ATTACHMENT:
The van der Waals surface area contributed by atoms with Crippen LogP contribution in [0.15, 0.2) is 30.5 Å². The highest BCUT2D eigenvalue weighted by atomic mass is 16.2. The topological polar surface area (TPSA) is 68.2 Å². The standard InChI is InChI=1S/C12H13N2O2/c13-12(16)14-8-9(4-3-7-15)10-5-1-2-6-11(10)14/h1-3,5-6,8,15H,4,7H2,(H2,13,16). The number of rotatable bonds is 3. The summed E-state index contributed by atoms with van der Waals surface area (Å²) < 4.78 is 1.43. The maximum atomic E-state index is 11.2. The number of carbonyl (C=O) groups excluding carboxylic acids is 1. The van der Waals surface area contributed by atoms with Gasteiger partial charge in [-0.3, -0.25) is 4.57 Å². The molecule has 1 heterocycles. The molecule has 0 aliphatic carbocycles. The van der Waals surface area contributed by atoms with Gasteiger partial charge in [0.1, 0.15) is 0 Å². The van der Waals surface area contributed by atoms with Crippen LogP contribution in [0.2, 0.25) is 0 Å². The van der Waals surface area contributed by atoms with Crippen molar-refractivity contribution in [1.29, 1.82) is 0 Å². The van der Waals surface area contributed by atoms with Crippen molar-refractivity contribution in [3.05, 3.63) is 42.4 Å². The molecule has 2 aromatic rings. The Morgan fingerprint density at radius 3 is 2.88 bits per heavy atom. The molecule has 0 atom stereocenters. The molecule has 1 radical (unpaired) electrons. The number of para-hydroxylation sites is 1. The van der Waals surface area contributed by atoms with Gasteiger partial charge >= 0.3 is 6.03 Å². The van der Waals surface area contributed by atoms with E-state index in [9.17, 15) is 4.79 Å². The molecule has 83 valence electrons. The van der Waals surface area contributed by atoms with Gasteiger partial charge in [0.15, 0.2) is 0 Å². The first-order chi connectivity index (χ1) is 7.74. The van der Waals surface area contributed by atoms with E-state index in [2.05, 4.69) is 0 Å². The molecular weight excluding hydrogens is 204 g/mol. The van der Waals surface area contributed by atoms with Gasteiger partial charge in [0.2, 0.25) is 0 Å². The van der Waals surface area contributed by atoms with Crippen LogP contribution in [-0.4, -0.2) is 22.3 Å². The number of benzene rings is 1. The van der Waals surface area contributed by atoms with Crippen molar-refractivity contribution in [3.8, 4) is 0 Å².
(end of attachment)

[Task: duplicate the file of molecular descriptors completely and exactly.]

The van der Waals surface area contributed by atoms with Crippen LogP contribution in [0.15, 0.2) is 30.5 Å². The highest BCUT2D eigenvalue weighted by atomic mass is 16.2. The topological polar surface area (TPSA) is 68.2 Å². The standard InChI is InChI=1S/C12H13N2O2/c13-12(16)14-8-9(4-3-7-15)10-5-1-2-6-11(10)14/h1-3,5-6,8,15H,4,7H2,(H2,13,16). The number of rotatable bonds is 3. The summed E-state index contributed by atoms with van der Waals surface area (Å²) < 4.78 is 1.43. The maximum atomic E-state index is 11.2. The number of carbonyl (C=O) groups excluding carboxylic acids is 1. The van der Waals surface area contributed by atoms with Gasteiger partial charge in [-0.3, -0.25) is 4.57 Å². The molecule has 1 heterocycles. The molecule has 0 aliphatic carbocycles. The van der Waals surface area contributed by atoms with Gasteiger partial charge in [0.1, 0.15) is 0 Å². The van der Waals surface area contributed by atoms with Crippen LogP contribution in [0.2, 0.25) is 0 Å². The van der Waals surface area contributed by atoms with Crippen molar-refractivity contribution in [1.29, 1.82) is 0 Å². The van der Waals surface area contributed by atoms with Crippen molar-refractivity contribution in [3.05, 3.63) is 42.4 Å². The molecule has 2 aromatic rings. The Morgan fingerprint density at radius 3 is 2.88 bits per heavy atom. The molecule has 0 atom stereocenters. The molecule has 1 radical (unpaired) electrons. The number of para-hydroxylation sites is 1. The van der Waals surface area contributed by atoms with Gasteiger partial charge >= 0.3 is 6.03 Å². The van der Waals surface area contributed by atoms with E-state index in [9.17, 15) is 4.79 Å². The molecule has 83 valence electrons. The van der Waals surface area contributed by atoms with Gasteiger partial charge in [0.15, 0.2) is 0 Å². The first-order chi connectivity index (χ1) is 7.74. The van der Waals surface area contributed by atoms with E-state index in [2.05, 4.69) is 0 Å². The molecular weight excluding hydrogens is 204 g/mol. The van der Waals surface area contributed by atoms with Gasteiger partial charge in [0.2, 0.25) is 0 Å². The van der Waals surface area contributed by atoms with Crippen LogP contribution in [-0.4, -0.2) is 22.3 Å². The number of benzene rings is 1. The van der Waals surface area contributed by atoms with Crippen molar-refractivity contribution in [3.8, 4) is 0 Å².